For both SHLT and SHKT, CIT varied between transplant centers and between OPOs (P < 0.01). In SHLT, the median CIT for individual transplant centers ranged from 2 to 7.8 hours with an average center having a median of 4.9 hours of CIT (Figure 2A). In SHKT, the median CIT for individual transplant centers ranged from 3.3 to 29 hours with an average center having a median of 12.8 hours of CIT (Figure 2B). Although we did not observe any associations with same-day or annual LT volumes at SHLT transplant centers (P = 0.2, P = 0.1, respectively), we found that each additional KT procedure on the same day as another SHKT increased CIT by 3% (P < 0.01) and that increased annual KT volume was associated with an increased CIT by 1.2% per 10 transplants (P = 0.01). Same-hospital transplants occurring on weekends did not have significantly different CIT than those occurring on weekdays (P = 0.2). For SHLT, there was no significant difference in CIT between OPOs with a single center (low competition) and those with multiple centers (high competition) (P = 0.5). Similarly, for SHKT, there was no significant difference in CIT between single-center and multicenter OPOs (P = 0.6). Furthermore, in transplant centers that perform both KT and LT, centers that had a high median CIT for SHLT also had a high median CIT for SHKT (Figure 3, P = 0.01).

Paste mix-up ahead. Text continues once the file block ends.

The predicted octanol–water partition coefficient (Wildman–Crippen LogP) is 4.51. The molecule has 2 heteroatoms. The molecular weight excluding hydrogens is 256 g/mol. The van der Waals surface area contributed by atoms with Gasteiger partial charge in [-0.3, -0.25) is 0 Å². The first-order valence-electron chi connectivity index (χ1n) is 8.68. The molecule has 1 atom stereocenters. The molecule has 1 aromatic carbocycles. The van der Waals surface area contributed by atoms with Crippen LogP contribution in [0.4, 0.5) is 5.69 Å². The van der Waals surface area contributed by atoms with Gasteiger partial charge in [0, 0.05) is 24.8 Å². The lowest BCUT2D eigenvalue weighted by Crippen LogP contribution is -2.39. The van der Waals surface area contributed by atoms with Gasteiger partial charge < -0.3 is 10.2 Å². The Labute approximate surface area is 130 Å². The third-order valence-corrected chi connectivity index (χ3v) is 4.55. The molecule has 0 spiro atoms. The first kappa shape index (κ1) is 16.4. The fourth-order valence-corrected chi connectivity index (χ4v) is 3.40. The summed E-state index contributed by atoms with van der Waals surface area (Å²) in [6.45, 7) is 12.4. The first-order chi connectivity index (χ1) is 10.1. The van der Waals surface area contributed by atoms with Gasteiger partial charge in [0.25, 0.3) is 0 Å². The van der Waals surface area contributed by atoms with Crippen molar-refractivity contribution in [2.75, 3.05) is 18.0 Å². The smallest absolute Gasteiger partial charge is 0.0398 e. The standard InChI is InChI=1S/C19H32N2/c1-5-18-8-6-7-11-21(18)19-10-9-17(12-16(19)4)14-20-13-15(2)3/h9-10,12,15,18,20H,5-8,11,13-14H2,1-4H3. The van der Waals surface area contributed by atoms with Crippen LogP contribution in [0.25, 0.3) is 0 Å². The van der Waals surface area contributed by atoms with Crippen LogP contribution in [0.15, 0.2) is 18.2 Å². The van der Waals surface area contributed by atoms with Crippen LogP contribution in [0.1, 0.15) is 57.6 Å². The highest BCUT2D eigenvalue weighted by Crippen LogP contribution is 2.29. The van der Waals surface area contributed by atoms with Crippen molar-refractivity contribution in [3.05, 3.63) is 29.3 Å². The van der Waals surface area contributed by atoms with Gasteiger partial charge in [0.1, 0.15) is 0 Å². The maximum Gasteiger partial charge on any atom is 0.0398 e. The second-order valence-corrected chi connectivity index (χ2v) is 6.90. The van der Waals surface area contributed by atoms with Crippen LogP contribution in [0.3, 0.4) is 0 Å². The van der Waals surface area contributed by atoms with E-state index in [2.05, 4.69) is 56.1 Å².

In this retrospective study of CIT, we found that SHLT and SHKT had a median of 5.0 and 13.0 hours of CIT, respectively, compared with 6.6 and 16.4 hours in other-hospital CIT. If we consider the association between CIT and DGF reported by Irish et al,1 the median SHKT would have increased odds of DGF by 69% associated with CIT, whereas the OHKT would have increased odds of DGF by 93% compared to a KT with no CIT. The 95th percentiles of same-hospital CIT were 10 and 28 hours for LT and KT, respectively. Our findings demonstrate that a major portion of CIT occurred in the hospital and not from transport alone.